This invention relates to a security system for the ANDROID operating system or other computer architectures having similar structures or configuration. The security system utilizes an approach that allows monitoring user space code without the need to modify the ANDROID operating system framework or the underlying LINUX kernel. In particular, the security system is configured to control inter-process communications (IPC) between applications to mitigate attacks that malware might perform on sensitive applications and their data. In principle, this invention is able to control and enforce security policies to any process running on an ANDROID operating system. This includes system services that are offered in the stock ANDROID operating system (such as SMS service, Activity Manager, Service Manager, etc.). In this way, this invention is able to mitigate vulnerabilities present in the ANDROID operating system services that might be exploited by malicious code.

The security system is implemented based on a feature unique to the ANDROID operating system, namely the mother process called Zygote. Every ANDROID operating system application is run as a child forked out from the Zygote process and then it specializes itself by loading the specific application package and all the classes within it, and making use of Java reflection it will eventually start the application by invoking the static main method. The security system runs a system process that attaches to the Zygote process and intercepts all its fork system call invocations, so that whenever a fork system call is intercepted, the security system starts monitoring the new process and enforcing the specific security policies for that specific ANDROID operating system application. The security system is able to enforce a set of security policies on devices running the ANDROID operating system, which can be provided either by the security system itself, a systems administrator, the device user, a third party service or system, the ANDROID operating system application, or a combination of these.

The security system enables the specification or configuration of application-specific security policies at the application layer, that can be enforced in the LINUX operating system layer. The security system will be described by way of example with specific reference to an ANDROID operating system on a device running the ANDROID operating system. However, it will be appreciated that the security system may be configured to operate on any other suitable operating system having a similar architecture to the ANDROID operating system which uses a mother process to launch new processes in the LINUX operating system layer.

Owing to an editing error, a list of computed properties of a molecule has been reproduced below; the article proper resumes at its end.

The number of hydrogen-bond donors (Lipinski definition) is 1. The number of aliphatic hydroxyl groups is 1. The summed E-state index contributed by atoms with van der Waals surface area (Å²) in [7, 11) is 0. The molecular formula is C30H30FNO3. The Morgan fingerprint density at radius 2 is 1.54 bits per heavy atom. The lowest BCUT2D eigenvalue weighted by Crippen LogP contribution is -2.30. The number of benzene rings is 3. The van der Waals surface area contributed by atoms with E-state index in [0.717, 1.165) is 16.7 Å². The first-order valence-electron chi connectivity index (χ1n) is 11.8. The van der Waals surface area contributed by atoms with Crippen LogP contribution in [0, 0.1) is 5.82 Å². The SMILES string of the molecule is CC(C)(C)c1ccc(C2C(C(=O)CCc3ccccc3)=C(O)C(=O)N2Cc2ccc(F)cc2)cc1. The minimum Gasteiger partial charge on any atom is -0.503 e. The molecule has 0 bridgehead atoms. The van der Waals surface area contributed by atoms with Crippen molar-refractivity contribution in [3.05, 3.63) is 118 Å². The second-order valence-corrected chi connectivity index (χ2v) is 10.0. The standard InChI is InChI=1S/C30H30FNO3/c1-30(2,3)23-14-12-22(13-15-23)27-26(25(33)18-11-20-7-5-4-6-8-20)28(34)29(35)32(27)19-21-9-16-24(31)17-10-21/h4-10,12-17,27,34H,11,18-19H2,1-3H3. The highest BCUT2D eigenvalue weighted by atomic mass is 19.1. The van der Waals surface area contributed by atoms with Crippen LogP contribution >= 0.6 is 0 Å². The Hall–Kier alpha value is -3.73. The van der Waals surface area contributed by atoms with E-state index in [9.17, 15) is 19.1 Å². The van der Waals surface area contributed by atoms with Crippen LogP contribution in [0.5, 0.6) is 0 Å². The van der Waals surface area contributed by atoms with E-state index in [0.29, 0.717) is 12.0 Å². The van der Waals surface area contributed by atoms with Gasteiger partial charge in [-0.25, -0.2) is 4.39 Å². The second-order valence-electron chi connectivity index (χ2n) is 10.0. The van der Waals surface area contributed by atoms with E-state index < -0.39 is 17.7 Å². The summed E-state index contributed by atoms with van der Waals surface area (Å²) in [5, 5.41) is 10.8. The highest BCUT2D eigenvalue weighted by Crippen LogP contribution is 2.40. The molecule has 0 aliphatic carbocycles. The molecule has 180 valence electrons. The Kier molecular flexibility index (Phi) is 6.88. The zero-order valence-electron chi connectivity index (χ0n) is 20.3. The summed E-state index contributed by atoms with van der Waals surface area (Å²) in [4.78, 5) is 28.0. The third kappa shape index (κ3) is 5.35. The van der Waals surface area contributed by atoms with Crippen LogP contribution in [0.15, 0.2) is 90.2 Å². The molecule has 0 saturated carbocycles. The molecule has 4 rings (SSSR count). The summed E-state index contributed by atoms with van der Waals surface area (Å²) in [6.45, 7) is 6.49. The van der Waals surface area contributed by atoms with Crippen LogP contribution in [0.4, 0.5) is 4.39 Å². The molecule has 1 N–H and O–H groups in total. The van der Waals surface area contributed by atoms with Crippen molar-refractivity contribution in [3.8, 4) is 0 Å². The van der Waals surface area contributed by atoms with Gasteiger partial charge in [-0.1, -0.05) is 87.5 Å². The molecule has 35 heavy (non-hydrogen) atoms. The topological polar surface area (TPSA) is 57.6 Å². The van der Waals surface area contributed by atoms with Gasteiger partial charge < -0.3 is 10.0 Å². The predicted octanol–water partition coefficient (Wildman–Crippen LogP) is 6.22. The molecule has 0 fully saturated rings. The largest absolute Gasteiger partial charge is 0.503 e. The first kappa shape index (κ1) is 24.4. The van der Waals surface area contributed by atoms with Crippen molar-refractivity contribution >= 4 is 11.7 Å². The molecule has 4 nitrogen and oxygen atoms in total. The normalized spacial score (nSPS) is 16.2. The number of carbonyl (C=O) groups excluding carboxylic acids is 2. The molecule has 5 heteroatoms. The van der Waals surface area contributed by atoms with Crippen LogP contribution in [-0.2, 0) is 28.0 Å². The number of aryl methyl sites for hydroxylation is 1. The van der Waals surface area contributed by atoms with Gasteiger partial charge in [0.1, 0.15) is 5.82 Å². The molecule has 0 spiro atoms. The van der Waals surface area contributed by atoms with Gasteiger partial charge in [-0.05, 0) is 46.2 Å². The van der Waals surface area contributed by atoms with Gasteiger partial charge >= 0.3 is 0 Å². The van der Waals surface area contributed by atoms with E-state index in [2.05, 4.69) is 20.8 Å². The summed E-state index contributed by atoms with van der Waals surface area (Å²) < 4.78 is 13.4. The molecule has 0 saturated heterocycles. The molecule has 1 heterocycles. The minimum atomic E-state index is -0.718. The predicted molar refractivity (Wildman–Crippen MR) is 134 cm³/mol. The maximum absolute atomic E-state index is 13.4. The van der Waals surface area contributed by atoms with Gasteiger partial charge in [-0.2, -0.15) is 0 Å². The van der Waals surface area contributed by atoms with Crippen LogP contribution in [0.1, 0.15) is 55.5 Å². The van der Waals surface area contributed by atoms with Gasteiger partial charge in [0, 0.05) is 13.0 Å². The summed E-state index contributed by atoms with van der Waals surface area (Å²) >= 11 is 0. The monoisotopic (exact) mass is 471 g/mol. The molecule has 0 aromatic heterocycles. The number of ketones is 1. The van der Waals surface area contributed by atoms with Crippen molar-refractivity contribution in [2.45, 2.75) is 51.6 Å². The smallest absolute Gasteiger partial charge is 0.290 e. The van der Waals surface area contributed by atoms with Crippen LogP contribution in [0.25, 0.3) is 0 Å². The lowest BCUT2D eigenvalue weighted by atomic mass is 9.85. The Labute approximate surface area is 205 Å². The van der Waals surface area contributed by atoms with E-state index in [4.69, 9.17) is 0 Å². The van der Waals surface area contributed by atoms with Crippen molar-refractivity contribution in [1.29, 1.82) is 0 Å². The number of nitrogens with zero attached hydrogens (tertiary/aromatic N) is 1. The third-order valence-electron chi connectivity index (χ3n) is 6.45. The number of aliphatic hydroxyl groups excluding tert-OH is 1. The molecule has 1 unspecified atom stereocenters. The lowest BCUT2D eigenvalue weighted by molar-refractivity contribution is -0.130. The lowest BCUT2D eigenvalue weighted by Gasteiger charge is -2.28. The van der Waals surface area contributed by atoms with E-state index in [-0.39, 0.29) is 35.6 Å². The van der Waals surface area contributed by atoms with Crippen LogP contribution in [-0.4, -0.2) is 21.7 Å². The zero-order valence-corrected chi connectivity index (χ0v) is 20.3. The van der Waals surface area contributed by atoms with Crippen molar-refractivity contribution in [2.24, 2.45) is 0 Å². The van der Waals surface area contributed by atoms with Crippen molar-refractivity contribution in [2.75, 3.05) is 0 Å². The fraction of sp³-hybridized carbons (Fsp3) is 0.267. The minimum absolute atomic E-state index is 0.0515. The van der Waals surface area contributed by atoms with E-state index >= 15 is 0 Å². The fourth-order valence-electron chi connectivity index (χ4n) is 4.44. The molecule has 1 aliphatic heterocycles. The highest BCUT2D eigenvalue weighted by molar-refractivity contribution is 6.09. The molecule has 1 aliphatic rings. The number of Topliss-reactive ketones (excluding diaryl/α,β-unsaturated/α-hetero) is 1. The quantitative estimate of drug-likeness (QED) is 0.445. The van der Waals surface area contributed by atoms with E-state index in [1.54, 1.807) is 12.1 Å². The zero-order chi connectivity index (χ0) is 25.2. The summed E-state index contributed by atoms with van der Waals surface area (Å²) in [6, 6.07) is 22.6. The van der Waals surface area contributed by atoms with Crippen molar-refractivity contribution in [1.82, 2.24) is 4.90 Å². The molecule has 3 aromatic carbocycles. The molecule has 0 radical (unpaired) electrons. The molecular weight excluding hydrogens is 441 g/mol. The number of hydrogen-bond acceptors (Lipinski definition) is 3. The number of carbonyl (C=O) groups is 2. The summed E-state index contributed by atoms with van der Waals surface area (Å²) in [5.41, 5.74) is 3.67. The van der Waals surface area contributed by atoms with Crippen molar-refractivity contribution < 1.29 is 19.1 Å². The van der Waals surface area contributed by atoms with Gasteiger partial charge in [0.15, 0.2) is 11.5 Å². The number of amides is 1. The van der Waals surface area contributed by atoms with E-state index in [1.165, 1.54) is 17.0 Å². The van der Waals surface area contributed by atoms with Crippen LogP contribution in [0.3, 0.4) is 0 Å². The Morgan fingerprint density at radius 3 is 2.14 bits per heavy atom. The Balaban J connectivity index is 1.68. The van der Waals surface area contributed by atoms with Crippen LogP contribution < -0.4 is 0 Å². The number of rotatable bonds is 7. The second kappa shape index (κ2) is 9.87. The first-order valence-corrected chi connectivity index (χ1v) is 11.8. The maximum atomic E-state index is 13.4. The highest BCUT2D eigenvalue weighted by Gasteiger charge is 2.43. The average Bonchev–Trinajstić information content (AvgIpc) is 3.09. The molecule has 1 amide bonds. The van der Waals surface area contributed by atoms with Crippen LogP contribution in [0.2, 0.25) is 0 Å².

Main Components of Security System

Referring to FIG. 2, an embodiment of the security system 200 comprises three main components or modules, namely a main monitor 202, application or process monitors 204, and a security system service 206.

The monitors 202, 204 are in charge of enforcing a set of security policies for one or more processes and are implemented in the LINUX operating system layer. The monitors contain the policy enforcement point as well as the policy decision point, which will be described later. In this embodiment, there is a single main monitor 202 that is configured to monitor the Zygote system process 208. The rest of the process monitors 204 are forked out of this main monitor process. There may be zero or more application monitors 204, one for each ANDROID operating system application 210 that is forked out of the Zygote process. Process monitors 204 are created as children of the main monitor 202 when a fork system call from the Zygote process is intercepted. In contrast to the main monitor 202 that is configured to monitor the main Zygote thread, the individual process monitors 204 are configured to monitor all application threads and sub-processes to which they are attached.